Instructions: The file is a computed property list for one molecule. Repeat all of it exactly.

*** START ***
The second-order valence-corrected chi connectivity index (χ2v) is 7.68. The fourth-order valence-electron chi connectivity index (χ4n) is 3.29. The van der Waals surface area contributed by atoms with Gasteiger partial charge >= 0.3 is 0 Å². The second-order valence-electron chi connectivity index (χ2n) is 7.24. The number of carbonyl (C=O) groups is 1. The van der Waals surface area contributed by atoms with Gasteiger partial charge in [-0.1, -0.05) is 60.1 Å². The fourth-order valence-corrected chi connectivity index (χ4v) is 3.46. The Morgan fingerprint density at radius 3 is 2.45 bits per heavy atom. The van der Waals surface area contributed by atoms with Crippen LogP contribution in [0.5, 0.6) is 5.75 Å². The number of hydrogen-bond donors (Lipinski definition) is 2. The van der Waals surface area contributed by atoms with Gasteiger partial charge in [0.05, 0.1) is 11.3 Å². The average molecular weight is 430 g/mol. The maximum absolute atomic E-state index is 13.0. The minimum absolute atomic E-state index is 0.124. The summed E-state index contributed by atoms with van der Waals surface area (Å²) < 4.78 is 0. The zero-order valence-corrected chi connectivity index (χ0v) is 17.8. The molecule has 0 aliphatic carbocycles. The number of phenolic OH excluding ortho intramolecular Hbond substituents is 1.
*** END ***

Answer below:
The second-order valence-corrected chi connectivity index (χ2v) is 7.68. The fourth-order valence-electron chi connectivity index (χ4n) is 3.29. The van der Waals surface area contributed by atoms with Gasteiger partial charge >= 0.3 is 0 Å². The second-order valence-electron chi connectivity index (χ2n) is 7.24. The number of carbonyl (C=O) groups is 1. The van der Waals surface area contributed by atoms with Gasteiger partial charge in [-0.1, -0.05) is 60.1 Å². The fourth-order valence-corrected chi connectivity index (χ4v) is 3.46. The Morgan fingerprint density at radius 3 is 2.45 bits per heavy atom. The van der Waals surface area contributed by atoms with Crippen LogP contribution in [0.5, 0.6) is 5.75 Å². The number of hydrogen-bond donors (Lipinski definition) is 2. The van der Waals surface area contributed by atoms with Gasteiger partial charge in [0.05, 0.1) is 11.3 Å². The average molecular weight is 430 g/mol. The maximum absolute atomic E-state index is 13.0. The minimum absolute atomic E-state index is 0.124. The summed E-state index contributed by atoms with van der Waals surface area (Å²) < 4.78 is 0. The zero-order valence-corrected chi connectivity index (χ0v) is 17.8. The molecule has 0 aliphatic carbocycles. The number of phenolic OH excluding ortho intramolecular Hbond substituents is 1.